A study performed by the Tertiary Education Commission (TEC) shows the University of Auckland has the most ‘world class’ academics of any New Zealand tertiary institution.
The study was performed ahead of the release of the TEC’s Performance Based Research Fund. The fund, paid for by the government, is dished out to tertiary education providers each year “to ensure excellent research in the tertiary education sector is encouraged and rewarded”. It currently holds around $1 billion dollars, parts of which will be released later in the year. The fund – which is intended to be used to pay for academic research papers and studies – is divided between tertiary institutions, with each institution receiving a proportion of the fund equal to its share of high-performing academics – hence the study.
TEC’s study found UoA had 391 ‘world class’ level academics (researchers which were given an A-grade by the study). In addition, the university was said to have a further 1353 ‘high quality’ (B-grade) or ‘new and emerging’ (C-grade) academics who were expected to continue to grow the university’s reputation. All told, the university was said to have 1744 high-performing academics – more than Victoria University (or whatever the hell it wants to be called), which was said to have 865 high-performers, 173 of which were ‘world class’, and the University of Otago, which was said to have 1358, with 229 being ‘world class’.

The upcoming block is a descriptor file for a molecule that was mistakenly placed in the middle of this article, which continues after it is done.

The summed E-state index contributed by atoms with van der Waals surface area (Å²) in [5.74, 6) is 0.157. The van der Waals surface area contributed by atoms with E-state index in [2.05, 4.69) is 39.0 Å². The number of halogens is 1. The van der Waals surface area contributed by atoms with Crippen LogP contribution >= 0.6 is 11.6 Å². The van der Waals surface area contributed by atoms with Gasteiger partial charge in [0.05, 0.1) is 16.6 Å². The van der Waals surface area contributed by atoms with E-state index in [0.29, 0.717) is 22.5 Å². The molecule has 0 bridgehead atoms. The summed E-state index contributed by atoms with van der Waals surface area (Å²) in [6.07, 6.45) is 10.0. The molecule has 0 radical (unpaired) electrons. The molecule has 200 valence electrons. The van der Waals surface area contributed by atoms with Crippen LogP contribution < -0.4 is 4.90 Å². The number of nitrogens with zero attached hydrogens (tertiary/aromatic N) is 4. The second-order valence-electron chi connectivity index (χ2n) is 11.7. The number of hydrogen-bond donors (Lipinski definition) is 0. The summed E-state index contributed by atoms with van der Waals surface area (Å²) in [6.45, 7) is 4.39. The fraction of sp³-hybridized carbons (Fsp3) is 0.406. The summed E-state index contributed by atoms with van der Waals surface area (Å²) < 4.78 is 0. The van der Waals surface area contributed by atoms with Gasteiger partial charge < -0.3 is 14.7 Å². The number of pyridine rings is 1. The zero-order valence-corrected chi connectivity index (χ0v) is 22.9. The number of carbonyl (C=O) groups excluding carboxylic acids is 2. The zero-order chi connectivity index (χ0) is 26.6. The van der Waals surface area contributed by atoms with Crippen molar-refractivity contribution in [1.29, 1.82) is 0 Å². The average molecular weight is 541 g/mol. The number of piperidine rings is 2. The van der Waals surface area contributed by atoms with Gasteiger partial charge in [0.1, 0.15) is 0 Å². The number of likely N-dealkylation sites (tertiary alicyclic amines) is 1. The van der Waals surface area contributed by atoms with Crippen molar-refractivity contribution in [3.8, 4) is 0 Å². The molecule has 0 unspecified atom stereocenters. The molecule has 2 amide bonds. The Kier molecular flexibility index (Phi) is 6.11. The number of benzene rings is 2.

An analysis of the study released by the TEC also shows a number of interesting features revealed by the study. For starters, it appears the number of quality staff nationwide is increasing: according to the TEC study, there are 7408 high-performing academics currently, which is more than 1000 more than the last time the study was run (in 2012). The subjects which appear to have the highest number of emerging academics (based on the increases in funding between 2012 and 2019) were nursing and biomedical, while the subjects which were said to have the highest number of ‘world class’ researchers were engineering and technology (103), psychology (70), and biomedical (64) – suggesting, perhaps, that most cutting-edge study was being performed in the medical field.
As a result of the study, the university has been allocated 28% of the funds.